Afra Smith knows what it's like to feel swallowed up by debt. Six years ago, her credit score was in the mid-500s. She owed more on her high-interest car loan than her car was worth. She'd racked up about a dozen payday loans and was blacklisted from opening an account at all but the most forgiving banks.
"I had a massive amount of student loan debt," recalled Smith, who played Division I basketball at Bowling Green State and graduated with a degree in gerontology. "I was late on every bill that you could possibly think of and had every blemish on my credit profile."
Then, in 2016, after more than a decade working in a variety of social services agencies, she got her hopes up for a promotion and was devastated when she didn't get it.
"I just felt completely stuck," Smith said. The only way out, she thought, was to head back to school. She got a master's in business administration - and a lot more debt. It only made things worse.
"A lot of people think financial literacy is about people in poverty," Smith said. "(But) I was making over $70K a year in corporate America, embarrassed. And no one knew."
Things changed when she started working with a financial coach. For the first time, Smith learned to make and stick to a budget. She began saving. She paid off $30,000 of debt. And she changed her thinking too.
"Making more money wasn't the recipe to getting out of my situation," Smith said. "It was me learning to really master my budget, master my mind and understand I was in control of my life."
Then, believing that "you can't save your way to wealth," she turned to real estate. Soon she was graduating from the Associates in Commercial Real Estate (ACRE) program, a six-month Milwaukee-based program designed to bring people of color into the field. She bought a house.
In 2019, again looking to move to the next level, she decided to start a business. "I asked myself, 'What am I great at?'" Smith recalled. "And I'm like, 'I've mastered this art of getting myself out of a massive amount of debt ... and I have a story to tell.'"
She'd done enough research to know that plenty of other people, especially Black people, were waging a similar battle. She learned that the racial wealth gap is greater for those with college degrees, and that the wealth of the average Black family is projected to fall to zero by 2053.
Aiming to chip away at those inequities, Smith launched The Melanin Project, a financial coaching company offering one-on-one sessions and group financial seminars. Though she'll take clients of any background, she targets Black women, who are disproportionately likely to be breadwinners for their families. If she can help them get their finances in order, she figures, she can make a difference for their whole households. During the COVID-19 pandemic, Smith has done most of her sessions by Zoom, a format that tends to work well for the working moms and organizations she serves.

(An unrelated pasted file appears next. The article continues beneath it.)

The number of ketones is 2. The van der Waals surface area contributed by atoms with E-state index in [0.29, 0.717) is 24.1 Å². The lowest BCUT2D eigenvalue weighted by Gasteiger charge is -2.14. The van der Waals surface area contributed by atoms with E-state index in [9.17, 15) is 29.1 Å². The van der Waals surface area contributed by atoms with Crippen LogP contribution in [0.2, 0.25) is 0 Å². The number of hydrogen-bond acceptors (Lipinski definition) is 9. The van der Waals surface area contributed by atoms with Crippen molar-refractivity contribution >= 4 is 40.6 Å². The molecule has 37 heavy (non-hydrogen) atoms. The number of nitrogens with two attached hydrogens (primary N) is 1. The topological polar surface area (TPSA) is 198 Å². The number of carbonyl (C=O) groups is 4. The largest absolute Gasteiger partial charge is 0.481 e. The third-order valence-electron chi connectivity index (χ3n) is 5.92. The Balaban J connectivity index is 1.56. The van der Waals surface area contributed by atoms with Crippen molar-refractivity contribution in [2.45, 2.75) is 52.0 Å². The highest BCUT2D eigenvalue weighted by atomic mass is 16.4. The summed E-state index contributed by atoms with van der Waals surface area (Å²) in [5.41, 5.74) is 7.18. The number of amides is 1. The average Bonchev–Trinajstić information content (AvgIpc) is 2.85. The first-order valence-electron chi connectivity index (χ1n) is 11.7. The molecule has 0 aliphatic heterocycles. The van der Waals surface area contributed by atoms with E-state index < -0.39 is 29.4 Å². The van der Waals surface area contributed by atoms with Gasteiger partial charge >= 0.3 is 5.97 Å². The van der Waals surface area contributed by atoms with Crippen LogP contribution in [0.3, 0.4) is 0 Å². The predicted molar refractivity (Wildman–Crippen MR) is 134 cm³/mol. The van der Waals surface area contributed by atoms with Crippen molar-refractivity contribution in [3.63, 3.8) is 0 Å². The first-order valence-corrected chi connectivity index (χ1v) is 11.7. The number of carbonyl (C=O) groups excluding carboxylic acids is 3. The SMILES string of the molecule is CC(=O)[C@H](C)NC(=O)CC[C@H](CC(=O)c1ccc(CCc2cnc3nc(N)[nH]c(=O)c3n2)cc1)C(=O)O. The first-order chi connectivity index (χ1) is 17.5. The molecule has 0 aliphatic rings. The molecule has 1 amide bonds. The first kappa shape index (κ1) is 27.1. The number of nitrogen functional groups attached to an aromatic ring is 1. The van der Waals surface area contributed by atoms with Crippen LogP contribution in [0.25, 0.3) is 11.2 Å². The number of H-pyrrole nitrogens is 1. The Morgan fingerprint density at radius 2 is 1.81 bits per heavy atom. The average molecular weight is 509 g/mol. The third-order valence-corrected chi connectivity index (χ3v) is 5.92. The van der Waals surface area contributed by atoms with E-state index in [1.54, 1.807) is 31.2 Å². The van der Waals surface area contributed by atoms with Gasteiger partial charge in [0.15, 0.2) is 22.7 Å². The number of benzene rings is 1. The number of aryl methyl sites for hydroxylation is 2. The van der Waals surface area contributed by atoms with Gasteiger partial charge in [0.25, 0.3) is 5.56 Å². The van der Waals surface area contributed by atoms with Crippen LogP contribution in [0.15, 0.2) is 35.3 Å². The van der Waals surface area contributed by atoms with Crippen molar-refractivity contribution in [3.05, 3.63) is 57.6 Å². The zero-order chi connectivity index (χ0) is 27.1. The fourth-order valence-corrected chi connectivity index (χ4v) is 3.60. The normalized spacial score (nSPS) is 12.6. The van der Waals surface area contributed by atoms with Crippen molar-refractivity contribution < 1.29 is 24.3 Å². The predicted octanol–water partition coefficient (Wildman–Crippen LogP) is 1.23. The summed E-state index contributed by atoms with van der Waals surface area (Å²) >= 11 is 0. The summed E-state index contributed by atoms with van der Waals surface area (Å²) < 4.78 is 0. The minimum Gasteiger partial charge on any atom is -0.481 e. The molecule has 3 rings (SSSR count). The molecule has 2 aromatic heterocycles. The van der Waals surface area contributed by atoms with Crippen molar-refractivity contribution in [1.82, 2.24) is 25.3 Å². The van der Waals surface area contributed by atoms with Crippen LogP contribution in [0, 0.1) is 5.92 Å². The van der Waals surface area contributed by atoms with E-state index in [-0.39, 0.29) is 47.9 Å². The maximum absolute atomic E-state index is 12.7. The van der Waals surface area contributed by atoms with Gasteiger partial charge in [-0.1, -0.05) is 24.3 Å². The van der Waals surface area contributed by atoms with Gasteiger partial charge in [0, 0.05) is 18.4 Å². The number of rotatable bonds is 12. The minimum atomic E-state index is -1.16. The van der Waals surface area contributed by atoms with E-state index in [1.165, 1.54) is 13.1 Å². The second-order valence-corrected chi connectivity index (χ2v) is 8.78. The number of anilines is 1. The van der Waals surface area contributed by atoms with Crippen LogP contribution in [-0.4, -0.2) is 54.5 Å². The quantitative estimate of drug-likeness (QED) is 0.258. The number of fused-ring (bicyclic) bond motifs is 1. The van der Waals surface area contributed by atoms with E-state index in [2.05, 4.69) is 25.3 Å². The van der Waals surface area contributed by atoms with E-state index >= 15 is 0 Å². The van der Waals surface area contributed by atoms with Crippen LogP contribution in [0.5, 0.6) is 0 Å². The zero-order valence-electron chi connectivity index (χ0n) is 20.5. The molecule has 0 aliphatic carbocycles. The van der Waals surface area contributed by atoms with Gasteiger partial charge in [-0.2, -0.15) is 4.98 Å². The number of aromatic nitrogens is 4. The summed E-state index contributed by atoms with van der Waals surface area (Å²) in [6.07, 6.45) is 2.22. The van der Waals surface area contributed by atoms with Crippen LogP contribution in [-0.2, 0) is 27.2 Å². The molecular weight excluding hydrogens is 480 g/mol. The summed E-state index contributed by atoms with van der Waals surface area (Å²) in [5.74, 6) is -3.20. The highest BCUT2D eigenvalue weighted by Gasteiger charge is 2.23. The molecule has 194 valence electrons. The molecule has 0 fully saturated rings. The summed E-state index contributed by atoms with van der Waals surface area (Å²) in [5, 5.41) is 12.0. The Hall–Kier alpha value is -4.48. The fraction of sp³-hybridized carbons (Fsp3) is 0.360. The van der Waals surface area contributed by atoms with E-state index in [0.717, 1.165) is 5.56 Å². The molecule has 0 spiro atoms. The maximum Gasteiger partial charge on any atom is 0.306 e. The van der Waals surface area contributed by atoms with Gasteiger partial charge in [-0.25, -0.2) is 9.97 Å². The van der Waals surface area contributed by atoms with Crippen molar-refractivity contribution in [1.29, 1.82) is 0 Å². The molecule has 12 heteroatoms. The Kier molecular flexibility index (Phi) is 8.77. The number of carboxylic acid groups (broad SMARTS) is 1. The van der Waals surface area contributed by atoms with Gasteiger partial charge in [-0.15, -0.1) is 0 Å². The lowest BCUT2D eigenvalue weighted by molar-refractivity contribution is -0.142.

Unlike a financial advisor, who might advise clients on the finer points of stock options or taxes, she focuses on basics like setting up bank accounts, automating bill payment, cutting unnecessary expenses, drawing up a budget, saving for emergencies and making a plan for repaying debts.
"My financial plan is not about high terms, such as net worth and all that. That doesn't work when you're struggling, and it didn't work for me," Smith said. "I teach people to master their budgets so they can figure out how to invest with someone else who's amazing at investing and taxes and real estate."
She sees The Melanin Project as a tool not just for education, but for advocacy. She's adamant that payday loans should be outlawed and that schools should add financial literacy to their curriculum.
To reach a wider audience, Smith has filled her Instagram account with short video pep talks and tutorials, and she wants to launch a YouTube account for more in-depth videos. She's also writing a book and looking for ways to collaborate with local nonprofits.
Like many entrepreneurs, she's still got her day job - as a diversity consultant for UW Health - and has no plans to leave. "I want to keep my job forever," Smith said. "I'm going to be a 9-to-5 millionaire."
But while finance might never become her main gig, it's a passion that extends well beyond her side hustle. Anyone who knows her knows she loves talking about money - including her teenage nieces and nephews in Alabama.
When Smith visits them, she'll point out the car window at a dilapidated house. That one would be a good investment, she tells the teens who will inherit her wealth. At the mall, it's the same. "I'll get you shoes, but I think that we should take a portion of what I was going to give you and put it in Bitcoin."
She wants them to be able to hold onto their inheritance and make it grow, she explains. "No one talks to us about finance. I'm gonna talk to you about finance. I'm gonna annoy you with finance."
The four questions
What are the most important values driving your work?
Integrity. Be guided by my mission and not by other people's view of my mission.
How are you creating the kind of community that you want to live in?
I build community with the sharing of my story. That's what brings the folks who resonate and identify with what I went through and are still at that place. Me being vulnerable - that makes other people comfortable,
What advice do you have for other would-be entrepreneurs?
You're not going to be motivated all the time. What guides entrepreneurship is not motivation - it's what you do on the days that you don't feel motivated. You've got to keep working. It's about discipline, consistency and sacrifice. It's not possible to be motivated everyday.
Are you hiring?
No, not today, but it's likely in the future I'll be hiring an executive assistant. I'm overwhelmed with the volume of stuff coming in, in a positive way.